April showers: when weather affects how you feel

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Nothing brightens your mood quite like a sunny day—clear blue skies, birds chirping, not a care in the world.

Likewise, nothing dampens your mood like a rainy day—overcast skies, a cold wetness weighing you down physically and mentally.

Except… this isn’t exactly true.

Sure, occasionally a study will find that people report being happier on sunny days[1]. This seems to affect their behavior as well, as stock markets are more likely to go up on days when the local weather is nice[2], and people are more generous toward others when the sun is out[1].

Also, regular exposure to sunlight can prevent Seasonal Affective Disorder[3]—so, over longer periods at least, sunnier weather can lead to sunnier dispositions.

But, on a day-to-day basis, whether it’s cloudy or the sun is shining has little practical impact on the mood of most people in industrialized nations. We know this from large-scale studies[4], reviews of smaller studies[5], and analysis of massive amounts of social media data[6].

Why not? There are three reasons why a sunny day is less beneficial than you might think.

1. People get used to nice things

Yes, sunshine can make you happy. But, this doesn’t last forever. That’s because you get used to it.

For example, people who live in sunny parts of California report no greater satisfaction with their lives than people who live in cloudy parts of New England[5]. Likewise, the effect of a sunny day on the stock market gets smaller the closer you get to the equator, where it’s sunny more of the time[7].

The same goes for the effects of daily weather in different seasons. In the spring, after a long, cold winter, a sunny day can thaw both the snow and a person’s heart. But, in the summer, when sunlight is generally abundant, whether it’s sunny or cloudy does little to change a person’s mood[4].

2. The sun is hot

When temperatures rise, people start to become uncomfortable and irritated. They grow impatient and are more prone to lash out[4].

That’s another reason why a sunny day isn’t necessarily better than a cloudy day in the summer[4]. Sometimes, it’s cooler, and thus more comfortable, when it’s cloudy.

3. People work indoors

Great weather is great… when you can enjoy it. Unfortunately, most people in the industrialized world spend their days indoors.

When the weather is nice and a person is outside, they do indeed report greater happiness. But when a person is stuck inside on a nice day, they almost seem to resent the weather—reporting less happiness on sunny days[4]!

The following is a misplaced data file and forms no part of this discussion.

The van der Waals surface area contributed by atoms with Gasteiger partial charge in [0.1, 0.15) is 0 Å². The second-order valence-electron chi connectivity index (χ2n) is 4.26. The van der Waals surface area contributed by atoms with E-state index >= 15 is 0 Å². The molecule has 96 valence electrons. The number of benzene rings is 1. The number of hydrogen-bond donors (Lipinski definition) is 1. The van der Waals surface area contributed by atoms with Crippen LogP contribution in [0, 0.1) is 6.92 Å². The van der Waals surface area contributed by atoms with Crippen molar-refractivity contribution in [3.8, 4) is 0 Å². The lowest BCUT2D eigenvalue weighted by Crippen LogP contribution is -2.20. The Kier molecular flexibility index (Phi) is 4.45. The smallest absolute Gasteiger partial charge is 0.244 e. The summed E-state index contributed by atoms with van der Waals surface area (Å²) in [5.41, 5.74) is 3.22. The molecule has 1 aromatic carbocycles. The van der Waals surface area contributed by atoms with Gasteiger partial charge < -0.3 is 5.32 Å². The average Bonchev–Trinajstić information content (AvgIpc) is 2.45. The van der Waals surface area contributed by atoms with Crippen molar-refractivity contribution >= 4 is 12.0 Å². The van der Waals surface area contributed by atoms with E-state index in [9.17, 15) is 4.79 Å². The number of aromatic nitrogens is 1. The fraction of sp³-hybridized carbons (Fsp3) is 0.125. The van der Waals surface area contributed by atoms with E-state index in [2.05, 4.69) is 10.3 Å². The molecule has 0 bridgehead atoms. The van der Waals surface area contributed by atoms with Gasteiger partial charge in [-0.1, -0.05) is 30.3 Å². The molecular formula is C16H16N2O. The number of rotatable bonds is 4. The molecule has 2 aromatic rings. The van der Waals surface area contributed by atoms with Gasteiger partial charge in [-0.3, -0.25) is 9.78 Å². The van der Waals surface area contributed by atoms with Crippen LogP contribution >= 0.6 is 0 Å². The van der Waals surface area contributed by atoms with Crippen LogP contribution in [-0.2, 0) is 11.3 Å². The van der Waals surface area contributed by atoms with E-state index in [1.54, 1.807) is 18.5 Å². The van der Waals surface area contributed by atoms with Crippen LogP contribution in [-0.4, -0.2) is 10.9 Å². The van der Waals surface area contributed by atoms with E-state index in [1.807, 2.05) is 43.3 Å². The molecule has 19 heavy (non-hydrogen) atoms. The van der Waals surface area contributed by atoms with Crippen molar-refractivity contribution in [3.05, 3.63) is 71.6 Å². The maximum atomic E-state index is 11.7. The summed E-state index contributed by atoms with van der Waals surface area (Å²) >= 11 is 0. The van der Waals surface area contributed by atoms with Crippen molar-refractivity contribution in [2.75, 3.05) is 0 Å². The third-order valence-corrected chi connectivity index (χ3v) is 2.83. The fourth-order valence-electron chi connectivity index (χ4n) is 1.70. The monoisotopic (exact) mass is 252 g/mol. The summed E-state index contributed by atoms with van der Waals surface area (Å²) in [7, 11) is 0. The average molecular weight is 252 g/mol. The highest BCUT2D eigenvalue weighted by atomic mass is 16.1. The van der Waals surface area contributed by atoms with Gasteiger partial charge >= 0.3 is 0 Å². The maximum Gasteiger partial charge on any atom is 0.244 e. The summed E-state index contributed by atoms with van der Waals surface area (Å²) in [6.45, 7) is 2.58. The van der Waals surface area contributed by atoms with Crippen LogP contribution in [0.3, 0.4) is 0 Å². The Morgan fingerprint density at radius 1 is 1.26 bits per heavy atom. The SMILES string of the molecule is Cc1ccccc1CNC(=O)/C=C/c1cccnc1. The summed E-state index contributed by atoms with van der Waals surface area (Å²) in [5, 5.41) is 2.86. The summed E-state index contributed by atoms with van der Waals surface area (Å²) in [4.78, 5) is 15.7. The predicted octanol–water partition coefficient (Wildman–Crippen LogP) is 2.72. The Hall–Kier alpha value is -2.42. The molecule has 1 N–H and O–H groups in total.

Keep in mind these three factors if you want the emotional benefits of a sunny day. Do the following:

  • Make a conscious effort to be grateful for nice weather, even if it’s been nice all week. (If you need help, call to mind days when the weather was terrible.)
  • If it’s too hot out, limit your time outside, or head for shade.
  • Even if you have to work inside on a nice day, be sure to step outside for sunshine at least once.

R?eferences

1. Cunningham, M.R. (1979). Weather, mood, and helping behavior: Quasi experiments with the sunshine samaritan. Journal of Personality and Social Psychology, 37, 1947.

2. Hirshleifer, D., & Shumway, T. (2003). Good day sunshine: Stock returns and the weather. The Journal of Finance, 58, 1009–1032.

3. Wirz-Justice, A., Graw, P., Kräuchi, K., Sarrafzadeh, A., English, J., Arendt, J., & Sand, L. (1996). ‘Natural’ light treatment of seasonal affective disorder. Journal of Affective Disorders, 37, 109-120.

4. Keller, M.C., Fredrickson, B.L., Ybarra, O., Côté, S., Johnson, K., Mikels, J., … Wager, T. (2005). A warm heart and a clear head: The contingent effects of weather on mood and cognition. Psychological Science, 16, 724–731.

5. Lucas, R.E., & Lawless, N.M. (2013). Does life seem better on a sunny day? Examining the association between daily weather conditions and life satisfaction judgments. Journal of Personality and Social Psychology, 104, 872–884.

6. Li, J., Wang, X., & Hovy, E. (2014, November). What a nasty day: Exploring mood-weather relationship from Twitter. In Proceedings of the 23rd ACM International Conference on Conference on Information and Knowledge Management (1309-1318).

7. Keef, S.P., & Roush, M.L. (2007). A meta?analysis of the international evidence of cloud cover on stock returns. Review of Accounting and Finance, 6, 324–338